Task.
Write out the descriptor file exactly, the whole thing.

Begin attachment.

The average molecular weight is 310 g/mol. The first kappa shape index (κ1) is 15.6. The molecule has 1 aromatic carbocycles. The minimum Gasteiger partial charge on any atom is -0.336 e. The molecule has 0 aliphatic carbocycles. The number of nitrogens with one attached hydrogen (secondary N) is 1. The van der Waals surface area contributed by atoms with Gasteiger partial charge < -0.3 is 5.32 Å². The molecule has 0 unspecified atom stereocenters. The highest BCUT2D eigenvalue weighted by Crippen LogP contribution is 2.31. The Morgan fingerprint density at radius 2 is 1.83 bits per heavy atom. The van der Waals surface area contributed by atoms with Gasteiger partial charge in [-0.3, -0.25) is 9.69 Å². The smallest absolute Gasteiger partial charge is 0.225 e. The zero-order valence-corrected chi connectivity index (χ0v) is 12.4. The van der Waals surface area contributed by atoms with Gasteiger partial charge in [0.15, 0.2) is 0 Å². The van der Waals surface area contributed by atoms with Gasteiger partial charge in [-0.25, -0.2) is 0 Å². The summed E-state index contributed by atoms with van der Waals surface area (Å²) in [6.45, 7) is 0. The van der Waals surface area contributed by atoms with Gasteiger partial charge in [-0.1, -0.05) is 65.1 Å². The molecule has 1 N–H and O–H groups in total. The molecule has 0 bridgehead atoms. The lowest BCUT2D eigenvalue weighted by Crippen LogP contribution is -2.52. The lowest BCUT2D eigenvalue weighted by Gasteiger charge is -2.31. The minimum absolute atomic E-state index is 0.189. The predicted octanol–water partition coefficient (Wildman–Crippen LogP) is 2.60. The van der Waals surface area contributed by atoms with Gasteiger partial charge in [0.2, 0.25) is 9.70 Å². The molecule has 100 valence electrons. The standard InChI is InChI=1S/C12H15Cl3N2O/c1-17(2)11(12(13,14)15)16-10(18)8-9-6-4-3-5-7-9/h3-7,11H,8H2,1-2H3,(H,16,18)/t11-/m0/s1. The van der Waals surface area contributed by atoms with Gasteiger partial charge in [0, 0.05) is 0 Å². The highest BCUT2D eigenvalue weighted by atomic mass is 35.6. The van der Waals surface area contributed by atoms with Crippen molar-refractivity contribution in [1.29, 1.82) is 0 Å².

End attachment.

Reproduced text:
The average molecular weight is 310 g/mol. The first kappa shape index (κ1) is 15.6. The molecule has 1 aromatic carbocycles. The minimum Gasteiger partial charge on any atom is -0.336 e. The molecule has 0 aliphatic carbocycles. The number of nitrogens with one attached hydrogen (secondary N) is 1. The van der Waals surface area contributed by atoms with Gasteiger partial charge < -0.3 is 5.32 Å². The molecule has 0 unspecified atom stereocenters. The highest BCUT2D eigenvalue weighted by Crippen LogP contribution is 2.31. The Morgan fingerprint density at radius 2 is 1.83 bits per heavy atom. The van der Waals surface area contributed by atoms with Gasteiger partial charge in [-0.3, -0.25) is 9.69 Å². The smallest absolute Gasteiger partial charge is 0.225 e. The zero-order valence-corrected chi connectivity index (χ0v) is 12.4. The van der Waals surface area contributed by atoms with Gasteiger partial charge in [0.15, 0.2) is 0 Å². The van der Waals surface area contributed by atoms with Gasteiger partial charge in [-0.25, -0.2) is 0 Å². The summed E-state index contributed by atoms with van der Waals surface area (Å²) in [6.45, 7) is 0. The van der Waals surface area contributed by atoms with Gasteiger partial charge in [-0.1, -0.05) is 65.1 Å². The molecule has 1 N–H and O–H groups in total. The molecule has 0 bridgehead atoms. The lowest BCUT2D eigenvalue weighted by Crippen LogP contribution is -2.52. The lowest BCUT2D eigenvalue weighted by Gasteiger charge is -2.31. The minimum absolute atomic E-state index is 0.189. The predicted octanol–water partition coefficient (Wildman–Crippen LogP) is 2.60. The van der Waals surface area contributed by atoms with Gasteiger partial charge in [0.2, 0.25) is 9.70 Å². The molecule has 100 valence electrons. The standard InChI is InChI=1S/C12H15Cl3N2O/c1-17(2)11(12(13,14)15)16-10(18)8-9-6-4-3-5-7-9/h3-7,11H,8H2,1-2H3,(H,16,18)/t11-/m0/s1. The van der Waals surface area contributed by atoms with Gasteiger partial charge in [0, 0.05) is 0 Å². The highest BCUT2D eigenvalue weighted by atomic mass is 35.6. The van der Waals surface area contributed by atoms with Crippen molar-refractivity contribution in [1.29, 1.82) is 0 Å².